I suppose that in order to start fresh in my blogging life, it is important to come clean in regards to my life as a reader.  Growing up, I wasn't much of a reader.  There, I said it.  I'll most likely go into more detail about that in another post, but in this particular post, I would like to spend more time on how that all changed.  I graduated college a (clearing my throat) "few" years ago and received a gift from my sister, a teacher herself, that has greatly impacted my teaching career and my own reading life.

If I remember correctly, I set this gift to the side throughout my first year of teaching.  Entering my second year of teaching, I was moved to 5th grade and I picked up Al Capone Does My Shirts.  It didn't take long that year to realize that students were much more interested in reading and discussing the books that I have read.  I know that this may not be mind-blowing and that there are multiple professional development texts available to support this idea, but as a (once) young teacher, nothing is more powerful than learning that firsthand.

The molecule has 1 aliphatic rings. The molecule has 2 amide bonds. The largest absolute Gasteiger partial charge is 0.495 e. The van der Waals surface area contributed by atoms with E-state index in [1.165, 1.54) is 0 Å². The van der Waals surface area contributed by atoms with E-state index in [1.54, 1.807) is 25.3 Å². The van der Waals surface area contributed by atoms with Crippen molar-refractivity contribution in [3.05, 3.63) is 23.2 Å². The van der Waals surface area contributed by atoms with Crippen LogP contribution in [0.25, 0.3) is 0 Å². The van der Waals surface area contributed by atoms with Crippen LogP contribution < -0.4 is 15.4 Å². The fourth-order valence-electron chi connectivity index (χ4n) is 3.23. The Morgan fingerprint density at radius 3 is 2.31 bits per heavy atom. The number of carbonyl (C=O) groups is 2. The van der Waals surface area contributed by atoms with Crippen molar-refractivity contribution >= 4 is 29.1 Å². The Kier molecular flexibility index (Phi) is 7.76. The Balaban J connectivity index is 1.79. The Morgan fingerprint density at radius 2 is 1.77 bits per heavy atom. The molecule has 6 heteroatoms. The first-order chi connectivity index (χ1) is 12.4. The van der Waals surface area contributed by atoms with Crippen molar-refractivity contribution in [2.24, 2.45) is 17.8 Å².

Lastly, you'll be happy to know that this book was not in this condition when my sister gave it to me. The current condition of the book is a result of it being passed from reader to reader without ever spending much time on the shelf.  It's the result of 5th graders learning about autism, Al Capone, and Alcatraz; and it's the result of readers developing their passion for reading while also working to find themselves.